The Czech/American Reading Circle

​The Nebraska Czechs of Lincoln are proud to sponsor the Czech/American Reading Circle.  Started in January, 2019, the Reading Circle shares significant books about, by, for, and important to, people of Czech Heritage.

Attendees are not required to have read the book being discussed, however, it helps to have some familiarity
with it, and we encourage all participants to contribute any relevant information they may have.

Please join us!   The circle meets the last Tuesday of each month (except December) at 6:15 pm central time
on ZOOM.   Everyone is welcome.   

​​Please contact the following or any Board Member for additional information and/or to get your Zoom Link.

                                                   Lois Shimerda Rood

                                                   ​Layne Pierce 

                                                   ​Mila Saskova-Pierce

​​​​​​​​​The Czech/American Reading Circle is continuing with its fifth year of reviewing great books. 
 ​Please join us on  Tuesday, October 31, 2023  for our next review...see you there!  







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​​​​​​​​​​​​                          ​​Click here for a high resolution copy of the  2023 Reading Circle Brochure


​​​​​​Past Reading Circle Brochures:

           2022 Reading Circle Brochure
           2021 Reading Circle Brochure
           2020 Reading Circle Brochure
           2019 Reading Circle Brochure



     Český čtenářský kroužek



                   Jiří Karásek ze Lvovic                            Layne Pierce                          

​​​MONTH: OCTOBER 31, 2023
BOOK: A GOTHIC SOUL (1900/2015)
AUTHOR: Jiří Karásek ze Lvovic 

OUR LEADER LAYNE PIERCE, was born and raised in Kansas.  He graduated from Emporia St. University with a minor in Spanish.  Layne is a veteran of the United States Army, graduate of the Defense Language Institute in Monterey California, with an emphasis on Czech language.  He has a Master’s degree in German Languages and Literatures from the University of Kansas and a Master’s Degree in Library and Information Science from Emporia State University.  He has worked as reference Librarian at Bellevue University, and Reference and Community Outreach Librarian with the Lincoln City Libraries in Lincoln, Nebraska.  Layne co-authored Czech language textbook with Dr. Mila Šašková-Pierce.  He has taught Czech classes and tutored students in Czech at the University of Nebraska-Lincoln.  At present he is retired from the library, but continues to work as Czech translator.  He is currently translating František Vavák’s 18th Century Chronicle together with Dr. Mila Šašková-Pierce.  He continues to be active in American and Nebraska Czech organizations.  He is President of the Czech Language Foundation, which supports the teaching of Czech language and culture classes at the University of Nebraska-Lincoln; Past President of the Nebraska Czechs of Lincoln, Treasurer of the Czech and Slovak Educational Center and Cultural Museum; and Secretary of the Czechoslovak Society of Arts and Sciences, Nebraska Chapter.  He is the moderator for the Nebraska Czechs of Lincoln Reading Circle.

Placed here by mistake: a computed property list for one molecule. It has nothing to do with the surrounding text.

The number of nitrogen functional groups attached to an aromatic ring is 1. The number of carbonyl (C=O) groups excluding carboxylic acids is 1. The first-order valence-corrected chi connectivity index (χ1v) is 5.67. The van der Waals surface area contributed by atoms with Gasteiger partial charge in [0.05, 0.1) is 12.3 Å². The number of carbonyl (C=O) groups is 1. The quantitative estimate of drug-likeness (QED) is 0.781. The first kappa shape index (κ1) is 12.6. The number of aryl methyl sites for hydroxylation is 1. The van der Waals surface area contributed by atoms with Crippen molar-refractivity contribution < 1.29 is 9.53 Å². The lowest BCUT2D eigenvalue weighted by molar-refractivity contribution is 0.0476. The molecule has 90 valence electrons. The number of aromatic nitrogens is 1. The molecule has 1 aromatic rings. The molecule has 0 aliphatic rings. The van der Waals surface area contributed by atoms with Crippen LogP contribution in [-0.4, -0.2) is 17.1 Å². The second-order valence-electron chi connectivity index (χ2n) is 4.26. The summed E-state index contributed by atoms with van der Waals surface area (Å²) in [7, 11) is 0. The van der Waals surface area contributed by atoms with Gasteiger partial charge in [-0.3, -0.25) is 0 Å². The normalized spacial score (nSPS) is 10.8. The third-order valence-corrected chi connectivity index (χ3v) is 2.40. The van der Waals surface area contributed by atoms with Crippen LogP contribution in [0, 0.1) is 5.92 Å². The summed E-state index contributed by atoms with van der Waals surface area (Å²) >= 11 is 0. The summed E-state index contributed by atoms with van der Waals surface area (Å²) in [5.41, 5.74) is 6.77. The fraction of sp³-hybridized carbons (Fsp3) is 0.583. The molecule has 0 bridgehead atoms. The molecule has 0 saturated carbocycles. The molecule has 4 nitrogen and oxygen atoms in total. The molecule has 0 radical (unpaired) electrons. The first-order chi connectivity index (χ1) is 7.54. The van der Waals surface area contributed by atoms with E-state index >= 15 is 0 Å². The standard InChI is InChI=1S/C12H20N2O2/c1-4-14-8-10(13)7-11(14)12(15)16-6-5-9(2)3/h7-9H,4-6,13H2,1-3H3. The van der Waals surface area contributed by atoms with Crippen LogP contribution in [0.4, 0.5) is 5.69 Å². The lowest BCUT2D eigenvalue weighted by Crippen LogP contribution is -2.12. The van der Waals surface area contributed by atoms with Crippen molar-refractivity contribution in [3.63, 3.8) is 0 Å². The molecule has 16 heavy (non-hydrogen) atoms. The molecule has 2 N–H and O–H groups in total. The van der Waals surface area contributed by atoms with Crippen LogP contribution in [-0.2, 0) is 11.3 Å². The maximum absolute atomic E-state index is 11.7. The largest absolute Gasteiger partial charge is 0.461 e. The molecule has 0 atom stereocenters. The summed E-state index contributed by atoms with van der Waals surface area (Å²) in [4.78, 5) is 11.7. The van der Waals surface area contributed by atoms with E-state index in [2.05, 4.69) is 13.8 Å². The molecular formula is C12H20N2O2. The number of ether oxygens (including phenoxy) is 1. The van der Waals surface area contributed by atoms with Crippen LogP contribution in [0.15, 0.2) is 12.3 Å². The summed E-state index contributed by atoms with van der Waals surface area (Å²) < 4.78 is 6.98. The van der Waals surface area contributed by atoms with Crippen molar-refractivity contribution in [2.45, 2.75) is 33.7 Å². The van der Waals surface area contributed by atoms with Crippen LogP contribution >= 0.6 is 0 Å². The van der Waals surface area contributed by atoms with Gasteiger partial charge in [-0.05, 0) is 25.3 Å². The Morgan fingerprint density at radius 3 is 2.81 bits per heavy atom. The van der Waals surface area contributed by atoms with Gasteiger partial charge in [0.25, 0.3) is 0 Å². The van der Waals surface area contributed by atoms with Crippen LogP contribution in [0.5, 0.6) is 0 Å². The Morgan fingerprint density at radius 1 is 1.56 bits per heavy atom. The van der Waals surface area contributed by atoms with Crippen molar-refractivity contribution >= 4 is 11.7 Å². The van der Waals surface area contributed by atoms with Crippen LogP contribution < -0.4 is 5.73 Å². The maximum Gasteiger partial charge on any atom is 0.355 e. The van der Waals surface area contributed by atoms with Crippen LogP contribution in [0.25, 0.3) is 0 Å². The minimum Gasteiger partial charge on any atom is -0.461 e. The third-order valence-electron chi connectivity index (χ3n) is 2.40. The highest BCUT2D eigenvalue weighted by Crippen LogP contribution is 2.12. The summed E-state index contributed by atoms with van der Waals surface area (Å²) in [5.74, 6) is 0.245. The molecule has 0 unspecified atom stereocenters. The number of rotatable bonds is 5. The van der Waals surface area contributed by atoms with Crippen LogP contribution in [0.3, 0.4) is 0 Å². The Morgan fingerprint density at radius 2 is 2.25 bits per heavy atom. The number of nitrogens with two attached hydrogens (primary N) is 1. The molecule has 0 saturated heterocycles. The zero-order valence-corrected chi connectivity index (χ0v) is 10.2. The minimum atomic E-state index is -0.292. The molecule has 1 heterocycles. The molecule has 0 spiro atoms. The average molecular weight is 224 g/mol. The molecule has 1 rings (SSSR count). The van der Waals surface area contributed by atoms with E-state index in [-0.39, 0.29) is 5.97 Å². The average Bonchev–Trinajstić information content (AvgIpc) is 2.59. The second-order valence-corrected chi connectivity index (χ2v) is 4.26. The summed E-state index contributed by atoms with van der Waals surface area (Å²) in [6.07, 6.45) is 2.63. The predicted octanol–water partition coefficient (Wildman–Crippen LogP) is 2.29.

​​​​​​​​​​​ ​
BOOK: A GOTHIC SOUL (1900/2015)
AUTHOR: Jiří Karásek ze Lvovic

A Gothic Soul is the most acclaimed work of Czech Decadent prose.  Expressing concerns that are unique to the Czech movement while alluding creatively and ironically to Joris-Karl Huysman's Against Nature, the novella is set in Prague, which is portrayed as a dead city, a city peopled by shades, who, like the protagonist – a nihilist and the "last scion of a noble line" – are only a dim reflection of the city's medieval splendor.  The man lives in a dreamworld, the labyrinth of his soul giving rise to visions.  In his quest for meaning, he walks the city, often hallucinating, while pondering questions of religious fervor and loss of faith, the vanity of life, his own sense of social alienation, human identity and its relationship to a "nation," the miserable situation of the Czechs under Habsburg rule, and Prague's loss of its soul on the cusp of modernity as old sections, such as much of the squalid Jewish Quarter, are demolished to make way for gaudy new buildings and streets.  With a history of madness running in the family and afraid the same fate awaits him, he ultimately retreats into seclusion, preferring the monastic way of life as the epitome of unity and wholeness and a tonic to presentday fragmentation.  Yet Karásek eschews the mawkish, opting instead for darker tones that play with the tropes and motifs of Decadence while conflating the same-sex desires of his protagonist, the fatalism and futility of such an existence within the social construct of the day, with concerns for the dual fates of his nation and city.    (source: Amazon)